blog.insanegenius.com is a participant in the Amazon Services LLC Associates Program, an affiliate advertising program designed to provide a means for sites to earn advertising fees by advertising and linking to amazon.com.


Reading the blog on the iPad is a pleasant experience, but, the sidebar widgets that pop out are clearly designed for a mouse, not a finger, as such it is next to impossible to get them to pop out.


I use Windows Live Writer to author my blog posts, it is a great app, and the integrated image posting and sizing is so much easier than any alternatives I’ve tested. Unfortunately, the WYSIWIG functionality does not work with dynamic templates. In order to retrieve the blog template, WLW will make a test post, read the template, and then delete the test post. After making the test post, WLW times out reading the post, but at least it deletes it.

There are some rumblings that WLW may be discontinued, based on its absence from the Windows 8 Metro lineup of Live apps, and in support from the user community, there is a petition to not kill WLW.

A blog subscriber notified me that he was getting some “temporary post” titled posts in his feed. I’ve seen these before in Google Reader, even from Microsoft’s own MSDN and TechNet blogs. It seems that FeedBurner is so hasty that it streams the temporary post created by WLW before WLW had a chance to delete it. No harm, it just looks odd in the stream.


By now I was  pretty fed up with Blogger and the dynamic template, and I started looking for alternative and free blog hosting. There really seems to be only one free and feature rich alternative, and that is WordPress.com. WordPress has an easy to use Blogger importer, that imports posts, comments, and settings. Check out my blog in WordPress format. There is one catch, the free .com version of WordPress does not allow direct advertising, they do the advertising for their own revenue. Not that it really matters as the few dollars I stand to loose is well worth it if I don’t need to deal with Blogger.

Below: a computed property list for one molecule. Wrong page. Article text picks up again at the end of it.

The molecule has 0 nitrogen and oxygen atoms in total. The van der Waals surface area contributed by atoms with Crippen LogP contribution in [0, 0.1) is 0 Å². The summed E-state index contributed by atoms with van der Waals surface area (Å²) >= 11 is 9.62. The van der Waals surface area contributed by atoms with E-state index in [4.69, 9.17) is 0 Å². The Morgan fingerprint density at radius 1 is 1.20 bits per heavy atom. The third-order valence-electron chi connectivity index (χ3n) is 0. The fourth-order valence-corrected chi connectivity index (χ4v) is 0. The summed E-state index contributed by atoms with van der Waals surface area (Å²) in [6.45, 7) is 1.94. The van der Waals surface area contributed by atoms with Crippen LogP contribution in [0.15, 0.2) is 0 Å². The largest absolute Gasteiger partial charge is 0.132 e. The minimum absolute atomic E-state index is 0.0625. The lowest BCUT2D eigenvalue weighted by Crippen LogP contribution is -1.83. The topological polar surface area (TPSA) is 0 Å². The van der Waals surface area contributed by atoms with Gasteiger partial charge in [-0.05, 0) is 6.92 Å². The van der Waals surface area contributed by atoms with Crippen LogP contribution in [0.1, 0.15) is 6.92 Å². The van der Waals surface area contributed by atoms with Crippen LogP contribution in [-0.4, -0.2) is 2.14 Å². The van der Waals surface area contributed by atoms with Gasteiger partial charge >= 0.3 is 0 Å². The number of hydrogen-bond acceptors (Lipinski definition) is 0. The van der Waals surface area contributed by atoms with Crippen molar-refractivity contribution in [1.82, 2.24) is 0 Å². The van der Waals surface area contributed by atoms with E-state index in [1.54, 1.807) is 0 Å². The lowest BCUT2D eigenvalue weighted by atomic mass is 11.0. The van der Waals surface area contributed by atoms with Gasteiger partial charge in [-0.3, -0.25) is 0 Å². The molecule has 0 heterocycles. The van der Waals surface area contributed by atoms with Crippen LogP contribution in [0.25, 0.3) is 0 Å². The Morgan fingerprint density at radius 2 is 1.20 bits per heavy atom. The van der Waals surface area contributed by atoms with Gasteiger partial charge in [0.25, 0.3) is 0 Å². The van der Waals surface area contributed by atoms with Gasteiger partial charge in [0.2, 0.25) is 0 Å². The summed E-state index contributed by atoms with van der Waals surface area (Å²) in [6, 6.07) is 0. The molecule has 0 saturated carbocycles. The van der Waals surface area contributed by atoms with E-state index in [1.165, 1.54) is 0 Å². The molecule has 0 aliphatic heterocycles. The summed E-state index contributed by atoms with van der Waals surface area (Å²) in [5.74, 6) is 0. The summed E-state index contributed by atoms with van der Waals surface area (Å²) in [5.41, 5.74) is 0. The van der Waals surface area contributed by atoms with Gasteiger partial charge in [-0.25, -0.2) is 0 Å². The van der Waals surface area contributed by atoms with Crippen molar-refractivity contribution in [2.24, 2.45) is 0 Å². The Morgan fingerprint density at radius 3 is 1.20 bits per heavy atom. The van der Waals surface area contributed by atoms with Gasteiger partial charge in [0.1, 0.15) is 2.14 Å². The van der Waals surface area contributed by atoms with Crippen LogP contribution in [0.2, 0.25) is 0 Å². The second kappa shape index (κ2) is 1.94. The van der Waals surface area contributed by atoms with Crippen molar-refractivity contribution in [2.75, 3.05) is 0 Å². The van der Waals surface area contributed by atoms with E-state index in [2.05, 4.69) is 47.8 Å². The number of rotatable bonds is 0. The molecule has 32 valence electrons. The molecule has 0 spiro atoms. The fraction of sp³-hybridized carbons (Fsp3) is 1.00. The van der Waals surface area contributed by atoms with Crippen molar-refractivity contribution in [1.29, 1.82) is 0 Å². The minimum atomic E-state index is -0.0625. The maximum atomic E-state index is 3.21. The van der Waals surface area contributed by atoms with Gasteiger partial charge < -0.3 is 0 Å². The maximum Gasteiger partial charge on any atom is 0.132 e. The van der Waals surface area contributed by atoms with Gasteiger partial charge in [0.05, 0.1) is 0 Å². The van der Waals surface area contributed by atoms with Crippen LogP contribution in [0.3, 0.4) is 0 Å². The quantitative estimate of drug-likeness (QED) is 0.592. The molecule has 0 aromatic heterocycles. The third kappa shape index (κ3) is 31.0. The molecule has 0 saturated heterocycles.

I am still hopeful that Google will step up to the plate and fix Blogger and dynamic templates, but at least I know there is an easy migration path to WordPress.

Blogger Dynamic Templates

I just switched to the Blogger Dynamic Template.
You can read about what if offers readers here, and what Blogger wrote about it here.

I am still on the fence about keeping it, or switching back to my old custom template, or adopting one of the standard templates.

It is much easier using standard Blogger templates vs. using custom templates; the template designer keeps up with new Blogger features, or Blogger changes. With custom templates there is always manual CSS and HTML editing involved.

My previous template was a hand made template in order to get a wider reading area, where the default templates are very narrow and wastes tons of space on larger displays. It is also wasteful in space since the main reading area is restricted in width by the presence of the side-bar sections, that leaves lots of open space.

The dynamic template offers lots of customization in terms of width, colors, and fonts, and offers a great reading experience. But, very few of the classic widgets work in the dynamic template, and some widgets have much reduced functionality.

Windows Live Writer, my blog editor of choice, is unable to import the dynamic template for WYSIWIG editing, leaving me with a what you see is not what you get editor.

I will leave the dynamic template active for now, and see if it grows on me.

Let me know what you think of the dynamic template.

Rotation confuses face recognition

I have around fifty thousand digital photos in my library, and it has become impractical to browse through them looking for some event, or some place, or some person. So other than archiving, there really is no value in collecting photos if you can’t go back and find the ones you are looking for.